In response to the national and local decline of wildlife, we produced a biodiversity strategy in 2003. It aims to protect and enhance existing natural resources and to promote public awareness and involvement. It also sets out the key habitats of importance for nature conservation in the district and guides the delivery of wildlife legislation and good practice.
Who should use it?
- Local people
- Departments within the authority
- Planning applicants
The strategy can be used to help develop work programmes, development proposals, project delivery and site management.
Introduction to the strategy
Over 100 species have become extinct in the UK over the last century, species-rich habitats have declined dramatically and the remaining areas are still under significant threat. Within Staffordshire, heathland covers less than 10% of its former extent.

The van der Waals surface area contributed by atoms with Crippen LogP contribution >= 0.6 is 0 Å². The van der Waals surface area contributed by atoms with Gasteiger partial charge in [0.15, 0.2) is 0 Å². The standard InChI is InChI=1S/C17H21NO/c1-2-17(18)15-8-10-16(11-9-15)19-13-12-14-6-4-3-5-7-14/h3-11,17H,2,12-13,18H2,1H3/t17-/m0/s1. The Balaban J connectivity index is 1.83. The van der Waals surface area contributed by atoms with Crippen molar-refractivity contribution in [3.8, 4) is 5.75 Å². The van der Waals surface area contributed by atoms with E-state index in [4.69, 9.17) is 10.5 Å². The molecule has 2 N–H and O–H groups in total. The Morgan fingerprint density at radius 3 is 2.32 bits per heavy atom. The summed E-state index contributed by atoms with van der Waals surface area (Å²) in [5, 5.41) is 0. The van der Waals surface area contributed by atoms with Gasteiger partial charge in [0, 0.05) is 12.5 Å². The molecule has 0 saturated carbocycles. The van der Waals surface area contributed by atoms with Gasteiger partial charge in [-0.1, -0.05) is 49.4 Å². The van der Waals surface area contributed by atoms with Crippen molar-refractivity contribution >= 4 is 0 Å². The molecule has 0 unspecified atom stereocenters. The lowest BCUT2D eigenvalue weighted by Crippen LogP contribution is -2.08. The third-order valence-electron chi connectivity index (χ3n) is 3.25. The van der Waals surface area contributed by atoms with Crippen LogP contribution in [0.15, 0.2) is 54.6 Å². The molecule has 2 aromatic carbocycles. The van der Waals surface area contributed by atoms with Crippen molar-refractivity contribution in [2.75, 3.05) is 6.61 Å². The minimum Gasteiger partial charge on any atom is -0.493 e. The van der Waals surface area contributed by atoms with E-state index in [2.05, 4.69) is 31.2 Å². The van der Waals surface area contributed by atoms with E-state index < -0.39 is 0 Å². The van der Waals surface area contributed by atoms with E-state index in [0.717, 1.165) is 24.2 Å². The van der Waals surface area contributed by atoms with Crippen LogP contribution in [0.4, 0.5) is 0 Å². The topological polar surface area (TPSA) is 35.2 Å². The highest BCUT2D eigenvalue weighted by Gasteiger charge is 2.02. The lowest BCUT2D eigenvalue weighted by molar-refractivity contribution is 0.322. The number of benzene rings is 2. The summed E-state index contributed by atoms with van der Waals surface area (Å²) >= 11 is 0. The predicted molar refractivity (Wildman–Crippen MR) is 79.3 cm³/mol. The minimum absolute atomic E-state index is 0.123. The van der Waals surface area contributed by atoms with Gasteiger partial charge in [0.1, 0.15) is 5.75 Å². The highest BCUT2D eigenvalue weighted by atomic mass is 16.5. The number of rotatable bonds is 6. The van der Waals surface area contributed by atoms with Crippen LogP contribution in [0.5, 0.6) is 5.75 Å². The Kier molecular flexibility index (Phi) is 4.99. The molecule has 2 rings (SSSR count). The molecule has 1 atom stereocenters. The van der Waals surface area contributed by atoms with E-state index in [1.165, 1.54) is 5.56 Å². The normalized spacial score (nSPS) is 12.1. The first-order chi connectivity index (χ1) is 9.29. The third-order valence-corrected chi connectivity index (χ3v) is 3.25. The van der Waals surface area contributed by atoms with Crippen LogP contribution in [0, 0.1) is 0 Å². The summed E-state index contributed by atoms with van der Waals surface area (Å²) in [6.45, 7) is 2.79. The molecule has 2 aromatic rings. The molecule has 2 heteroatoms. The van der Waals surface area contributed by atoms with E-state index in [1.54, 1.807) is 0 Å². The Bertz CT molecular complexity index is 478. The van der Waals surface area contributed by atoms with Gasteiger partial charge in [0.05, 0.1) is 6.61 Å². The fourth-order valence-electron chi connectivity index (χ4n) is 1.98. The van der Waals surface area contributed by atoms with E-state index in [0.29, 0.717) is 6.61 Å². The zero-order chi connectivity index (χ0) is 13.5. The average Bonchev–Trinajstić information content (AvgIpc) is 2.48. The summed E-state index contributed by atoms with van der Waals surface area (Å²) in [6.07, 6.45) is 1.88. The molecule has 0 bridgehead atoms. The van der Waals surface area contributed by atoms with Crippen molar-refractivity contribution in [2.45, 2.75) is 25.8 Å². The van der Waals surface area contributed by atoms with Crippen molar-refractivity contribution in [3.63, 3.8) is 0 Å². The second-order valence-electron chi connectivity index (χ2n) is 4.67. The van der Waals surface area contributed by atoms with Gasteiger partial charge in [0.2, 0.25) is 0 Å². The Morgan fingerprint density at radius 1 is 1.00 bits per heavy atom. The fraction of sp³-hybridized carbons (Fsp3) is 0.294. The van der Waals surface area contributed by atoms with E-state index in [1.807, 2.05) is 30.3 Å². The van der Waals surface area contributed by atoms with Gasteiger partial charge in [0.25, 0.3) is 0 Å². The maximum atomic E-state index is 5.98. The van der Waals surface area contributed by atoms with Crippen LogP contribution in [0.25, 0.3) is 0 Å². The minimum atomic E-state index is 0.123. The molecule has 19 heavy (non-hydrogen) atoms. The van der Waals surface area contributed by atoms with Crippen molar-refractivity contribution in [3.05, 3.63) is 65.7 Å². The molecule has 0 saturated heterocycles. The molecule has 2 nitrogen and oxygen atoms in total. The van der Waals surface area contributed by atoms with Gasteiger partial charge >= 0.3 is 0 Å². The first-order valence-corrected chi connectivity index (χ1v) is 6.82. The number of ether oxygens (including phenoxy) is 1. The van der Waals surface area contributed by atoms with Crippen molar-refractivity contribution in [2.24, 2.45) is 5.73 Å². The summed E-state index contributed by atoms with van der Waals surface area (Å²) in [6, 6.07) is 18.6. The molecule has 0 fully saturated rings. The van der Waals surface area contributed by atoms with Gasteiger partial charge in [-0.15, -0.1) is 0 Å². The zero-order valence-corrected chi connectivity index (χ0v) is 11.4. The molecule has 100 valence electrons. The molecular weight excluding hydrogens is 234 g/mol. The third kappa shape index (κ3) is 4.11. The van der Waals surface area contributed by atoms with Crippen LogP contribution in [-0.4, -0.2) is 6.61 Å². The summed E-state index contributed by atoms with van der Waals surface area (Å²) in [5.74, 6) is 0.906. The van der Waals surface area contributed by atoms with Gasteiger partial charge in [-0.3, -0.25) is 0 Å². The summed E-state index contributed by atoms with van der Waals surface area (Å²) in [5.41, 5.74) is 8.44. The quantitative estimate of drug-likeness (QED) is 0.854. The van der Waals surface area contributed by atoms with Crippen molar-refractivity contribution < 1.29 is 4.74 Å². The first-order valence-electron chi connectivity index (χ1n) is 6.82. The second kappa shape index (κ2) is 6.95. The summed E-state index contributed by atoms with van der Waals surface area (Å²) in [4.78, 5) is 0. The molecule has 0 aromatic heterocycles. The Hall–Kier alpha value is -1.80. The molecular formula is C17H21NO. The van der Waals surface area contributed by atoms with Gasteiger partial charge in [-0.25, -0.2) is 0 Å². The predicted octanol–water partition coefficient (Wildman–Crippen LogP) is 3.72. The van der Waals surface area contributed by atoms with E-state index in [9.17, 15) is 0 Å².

Between 1979 and 2000, Lichfield District lost 80% of its broadleaved woodland. In the same period it lost a significant percentage of its County Sites of Biological Importance: 60% have been lost to agriculture or re-planting, 10% to development and 30% to neglect or contamination.
Approximately 15% of our heathland Sites of Special Scientific Interest was lost recently to the Birmingham Northern Relief Road, along with areas of Sites of Biological Importance as yet unquantified.
Since 1940 nearly all of our flower rich meadows have been destroyed.
The water vole has suffered a rapid decline and if the current rate continues it will become extinct in Lichfield District in the next few years.
Read the Biodiversity Strategy: